A series of miscommunications led a St. John community organization to call a town meeting Thursday evening to air concerns about restructuring the chain of command within the Virgin Islands National Park.
In an unusual sequence of events, Thursday’s meeting was cancelled less than two hours before it was set to begin, and then shortly after the news releases were sent out announcing the cancellation, the meeting was reinstated.
In spite of the confusion, by 6 p.m. Thursday, the Legislative Annex in Cruz Bay was filled with St. John residents seeking clarification about news reports – many of them false – that had circulated for the past week.
The newly-appointed Caribbean Parks Superintendent Randy Levasseur stood before the crowd to explain his new position and dispel rumors that the president of the United States was calling for the Virgin Islands National Park to change its name to the Caribbean National Park.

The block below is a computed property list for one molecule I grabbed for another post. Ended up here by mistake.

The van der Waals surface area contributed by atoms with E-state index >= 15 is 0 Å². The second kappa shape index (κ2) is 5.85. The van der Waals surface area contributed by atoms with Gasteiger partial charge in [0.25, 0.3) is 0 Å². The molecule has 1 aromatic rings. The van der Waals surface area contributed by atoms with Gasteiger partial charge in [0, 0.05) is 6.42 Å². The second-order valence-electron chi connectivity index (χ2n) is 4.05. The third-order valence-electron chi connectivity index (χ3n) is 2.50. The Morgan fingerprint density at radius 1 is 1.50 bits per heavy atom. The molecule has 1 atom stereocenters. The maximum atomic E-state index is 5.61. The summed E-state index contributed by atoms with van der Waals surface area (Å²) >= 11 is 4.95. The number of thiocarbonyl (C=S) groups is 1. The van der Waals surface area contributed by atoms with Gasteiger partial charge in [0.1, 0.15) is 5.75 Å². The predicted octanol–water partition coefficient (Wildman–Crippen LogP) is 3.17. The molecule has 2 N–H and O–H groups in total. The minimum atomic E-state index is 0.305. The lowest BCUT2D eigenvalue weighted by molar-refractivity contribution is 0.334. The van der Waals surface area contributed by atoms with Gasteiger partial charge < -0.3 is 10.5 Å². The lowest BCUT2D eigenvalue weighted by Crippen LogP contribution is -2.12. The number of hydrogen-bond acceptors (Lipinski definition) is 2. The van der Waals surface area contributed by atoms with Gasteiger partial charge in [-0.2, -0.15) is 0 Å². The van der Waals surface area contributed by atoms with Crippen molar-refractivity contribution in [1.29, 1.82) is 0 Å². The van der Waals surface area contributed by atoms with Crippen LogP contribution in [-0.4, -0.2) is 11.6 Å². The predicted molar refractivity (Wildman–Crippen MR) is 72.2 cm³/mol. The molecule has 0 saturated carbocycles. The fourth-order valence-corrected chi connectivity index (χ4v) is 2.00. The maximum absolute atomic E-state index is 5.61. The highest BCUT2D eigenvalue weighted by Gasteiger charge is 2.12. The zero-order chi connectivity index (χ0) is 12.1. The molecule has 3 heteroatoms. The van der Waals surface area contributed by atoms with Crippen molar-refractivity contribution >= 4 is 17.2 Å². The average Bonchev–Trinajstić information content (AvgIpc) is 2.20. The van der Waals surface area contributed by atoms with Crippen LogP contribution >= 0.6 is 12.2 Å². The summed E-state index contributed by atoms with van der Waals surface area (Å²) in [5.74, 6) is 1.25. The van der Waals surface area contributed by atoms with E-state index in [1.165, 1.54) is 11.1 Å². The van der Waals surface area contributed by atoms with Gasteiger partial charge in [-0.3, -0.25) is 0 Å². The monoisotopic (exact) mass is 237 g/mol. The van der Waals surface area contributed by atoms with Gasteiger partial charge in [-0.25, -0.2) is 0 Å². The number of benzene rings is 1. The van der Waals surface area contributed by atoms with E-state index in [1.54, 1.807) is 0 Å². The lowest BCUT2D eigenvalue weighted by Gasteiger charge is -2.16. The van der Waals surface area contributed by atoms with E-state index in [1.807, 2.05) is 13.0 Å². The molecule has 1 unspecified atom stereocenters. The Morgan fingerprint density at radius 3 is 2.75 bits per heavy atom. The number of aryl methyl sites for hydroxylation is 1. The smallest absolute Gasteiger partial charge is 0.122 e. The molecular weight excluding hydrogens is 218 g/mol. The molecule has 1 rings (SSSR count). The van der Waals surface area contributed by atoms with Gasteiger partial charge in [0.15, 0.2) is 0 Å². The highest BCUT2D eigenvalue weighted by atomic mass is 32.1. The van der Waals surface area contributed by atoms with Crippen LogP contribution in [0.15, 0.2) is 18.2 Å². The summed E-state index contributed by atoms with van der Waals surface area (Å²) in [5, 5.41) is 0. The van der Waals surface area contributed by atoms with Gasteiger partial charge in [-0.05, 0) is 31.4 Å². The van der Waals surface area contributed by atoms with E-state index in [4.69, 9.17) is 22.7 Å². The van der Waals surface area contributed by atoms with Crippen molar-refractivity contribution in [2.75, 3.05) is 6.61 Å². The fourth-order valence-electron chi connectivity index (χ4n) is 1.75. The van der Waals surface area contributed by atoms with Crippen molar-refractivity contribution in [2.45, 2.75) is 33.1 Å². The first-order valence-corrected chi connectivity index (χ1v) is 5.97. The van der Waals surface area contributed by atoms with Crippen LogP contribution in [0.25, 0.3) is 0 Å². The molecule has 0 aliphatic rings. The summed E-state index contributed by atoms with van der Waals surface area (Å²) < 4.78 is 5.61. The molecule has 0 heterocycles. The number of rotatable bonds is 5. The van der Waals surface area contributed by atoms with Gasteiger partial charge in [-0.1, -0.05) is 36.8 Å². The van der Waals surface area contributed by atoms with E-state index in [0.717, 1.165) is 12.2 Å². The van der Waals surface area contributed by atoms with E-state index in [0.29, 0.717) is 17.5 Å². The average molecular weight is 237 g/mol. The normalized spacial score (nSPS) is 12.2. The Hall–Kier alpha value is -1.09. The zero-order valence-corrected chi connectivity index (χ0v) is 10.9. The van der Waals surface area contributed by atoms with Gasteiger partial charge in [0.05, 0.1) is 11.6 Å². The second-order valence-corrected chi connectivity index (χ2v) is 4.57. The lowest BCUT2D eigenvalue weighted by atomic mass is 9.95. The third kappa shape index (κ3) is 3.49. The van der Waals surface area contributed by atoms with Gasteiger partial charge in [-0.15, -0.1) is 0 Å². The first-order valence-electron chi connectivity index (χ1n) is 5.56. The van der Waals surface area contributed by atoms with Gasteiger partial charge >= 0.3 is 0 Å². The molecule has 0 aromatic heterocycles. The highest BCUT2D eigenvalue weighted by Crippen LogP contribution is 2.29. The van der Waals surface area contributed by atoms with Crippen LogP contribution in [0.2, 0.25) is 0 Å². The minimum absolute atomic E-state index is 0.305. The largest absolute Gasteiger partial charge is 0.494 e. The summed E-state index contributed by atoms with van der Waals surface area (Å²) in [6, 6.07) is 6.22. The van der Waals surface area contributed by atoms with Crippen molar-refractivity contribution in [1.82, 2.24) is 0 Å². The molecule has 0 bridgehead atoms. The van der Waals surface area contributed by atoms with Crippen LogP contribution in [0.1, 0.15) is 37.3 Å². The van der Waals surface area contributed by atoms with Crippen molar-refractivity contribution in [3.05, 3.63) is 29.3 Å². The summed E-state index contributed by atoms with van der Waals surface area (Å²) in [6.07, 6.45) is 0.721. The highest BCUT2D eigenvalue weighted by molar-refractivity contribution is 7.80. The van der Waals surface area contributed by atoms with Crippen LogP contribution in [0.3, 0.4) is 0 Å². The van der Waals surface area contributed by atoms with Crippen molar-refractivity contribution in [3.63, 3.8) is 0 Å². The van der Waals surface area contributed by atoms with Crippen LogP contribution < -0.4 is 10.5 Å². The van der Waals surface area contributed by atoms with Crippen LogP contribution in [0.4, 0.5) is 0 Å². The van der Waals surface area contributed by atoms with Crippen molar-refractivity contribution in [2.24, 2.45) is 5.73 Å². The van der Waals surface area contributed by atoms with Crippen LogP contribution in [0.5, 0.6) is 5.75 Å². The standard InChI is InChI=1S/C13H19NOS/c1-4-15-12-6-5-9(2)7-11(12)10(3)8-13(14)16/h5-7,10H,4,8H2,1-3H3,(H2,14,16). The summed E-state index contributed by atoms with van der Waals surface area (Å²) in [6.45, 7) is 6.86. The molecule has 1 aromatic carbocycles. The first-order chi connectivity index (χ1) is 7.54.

Levasseur explained that his new position was created to streamline the flow of information within the Park Service administration as well as to cut costs. In the past, the three superintendents of the parks located on St. John, St. Croix, and San Juan reported to two different officials in the regional office in Atlanta.
Under the new structure, referred to as “re-alignment,” the superintendents in the Virgin Islands—Jayne Schaeffer on St. John and Joel Tutein on St. Croix – will report to Levasseur, who holds a higher grade in the federal government’s career system, and he will report to the regional director in Atlanta.